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When Grownups aren’t in Charge

The fundamental thing that we want in an educator is someone who really cares and truly believes in the genius in each child before they care about what they want them to learn. Helping them develop the skills they need—foster independence, creativity, critical thinking, being a team player, communication, and grit-such soft skills that cannot be measured by any metrics and no definitive path of how to achieve them. This requires a certain degree of freedom and experimentation. As children gain more independence over their school work, we need to understand that children and young adults make their own seemingly random plans, with details that change each moment that we cannot possibly keep up with at all times - and often are not even aware of their existence in the first place. Thus your children are best equipped and 100% responsible for communicating these with you.

Does this mean it's not organized and chaotic? At times, yes. As they learn organizational skills, there will be constant chaos in the studio, in the schedule, in their work area, and even in the stories they tell you.

So what is the most important thing for an ROA parent to know about self-driven learning?

It is that it calls for a reframing of what it means to support your child along their educational journey. It is a transition from ‘How was your day?’ to ‘What did you choose to do with your day today?’ It requires amplifying the voices of our children and de-centering our adult voices.

Over the years, we've witnessed pride of ownership from every Learner of work that they've done all on their own effort and perseverance. They can happily tell you all about the lessons they've learned along the way.  One day, without a doubt, they will use that wisdom and experience to help other peers to navigate through similar struggles by sharing their stories.

Testimony from a peer who successfully navigated the same challenges others are facing can be more powerful than advice from any adult.

As a guide and as a parent, I've seen both perspectives and can unequivocally say that I would have robbed them of this precious opportunity had I not grounded that rescue helicopter or turned off the lawn mower and allowed my child to struggle. 

It's all about the long game.

Does any of this sound familiar? 

Your Learner could come home stressed about a conflict, challenge, or project. You try to get information about it from them to help but they are struggling to communicate the details with you. You look on Journey Tracker. What your child is saying is still confusing. Something isn't adding up and you become frustrated. If only you had more information you could help them. What are you missing? Possibly the point.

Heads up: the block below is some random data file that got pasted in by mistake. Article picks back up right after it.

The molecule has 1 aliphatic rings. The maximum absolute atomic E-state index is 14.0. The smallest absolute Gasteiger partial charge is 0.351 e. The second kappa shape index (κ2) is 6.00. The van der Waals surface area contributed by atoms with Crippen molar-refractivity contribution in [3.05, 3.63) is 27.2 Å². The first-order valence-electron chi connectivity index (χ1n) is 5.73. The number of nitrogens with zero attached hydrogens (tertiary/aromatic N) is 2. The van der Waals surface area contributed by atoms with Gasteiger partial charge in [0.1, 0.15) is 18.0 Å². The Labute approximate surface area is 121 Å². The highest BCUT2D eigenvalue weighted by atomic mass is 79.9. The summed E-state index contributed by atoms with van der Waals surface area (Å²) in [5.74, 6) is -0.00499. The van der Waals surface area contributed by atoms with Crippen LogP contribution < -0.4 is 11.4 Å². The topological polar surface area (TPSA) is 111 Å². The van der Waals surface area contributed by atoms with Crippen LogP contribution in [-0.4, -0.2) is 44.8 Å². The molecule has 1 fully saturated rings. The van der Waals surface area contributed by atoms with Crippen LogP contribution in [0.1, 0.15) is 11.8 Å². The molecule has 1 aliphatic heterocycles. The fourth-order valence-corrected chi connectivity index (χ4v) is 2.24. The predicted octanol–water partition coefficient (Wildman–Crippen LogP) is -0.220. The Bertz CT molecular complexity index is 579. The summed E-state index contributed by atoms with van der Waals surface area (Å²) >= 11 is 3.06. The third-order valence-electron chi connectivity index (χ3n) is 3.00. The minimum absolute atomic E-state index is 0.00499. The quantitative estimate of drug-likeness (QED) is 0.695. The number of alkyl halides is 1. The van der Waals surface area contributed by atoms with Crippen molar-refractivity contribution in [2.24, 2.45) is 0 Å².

It's not your project. It is 100% the responsibility of Learners to navigate their own projects, their work, and their conflict. Rescuing, protecting, and nagging them will be counterproductive to what they are learning and developing.

During the revolutionary war, teenagers in America captained ships. Most started real-world apprenticeships at age 13. Your child will find a way to finish their work, to earn that badge. Letting your child fail, miss a deadline, not earn a badge, or suffer the consequences of misunderstanding, not reading/following/listening to directions, or simply being lazy or distracted can be incredibly hard to do and witness. But they are powerful learning moments. When I myself witness this, I try to look inward and realize what is bothering me is usually rooted in my own personal fears, insecurities, control issues, or lack of patience. However, we must resist the urge to step in and solve challenges for them or shield them from the consequences in order for our Learner-driven learning to work.

They will eventually use the tools that are available to them: Their brains, books, the internet, or other resources, reaching out to peers, and finally reaching out to a guide for Socratic help if they have tried everything else.  They are capable. They can do this. They just need a lot of time to practice, a lot of patience and and a lot of trust from you.

Encourage them to do these things. Cheer them on!

If you step back and let them struggle, you will slowly but surely see the magic happen. Though this doesn't happen overnight. It's a process.

It will take time. The older they are when they first join us, the longer it will take. But it will happen. Have faith in them. They are far more capable than you think.

However long it takes them, we will encourage and support you on your journey as a parent and we will always serve as a reminder to hold to the promises you made to your child at the beginning of the school year to never interfere or attempt to solve a problem for your child. It's the very foundation of our Learner-driven community. It is a precious gift from you to your child. Are you ready to trust them?

"Behind every child who believes in themselves is a parent who believed in them first."

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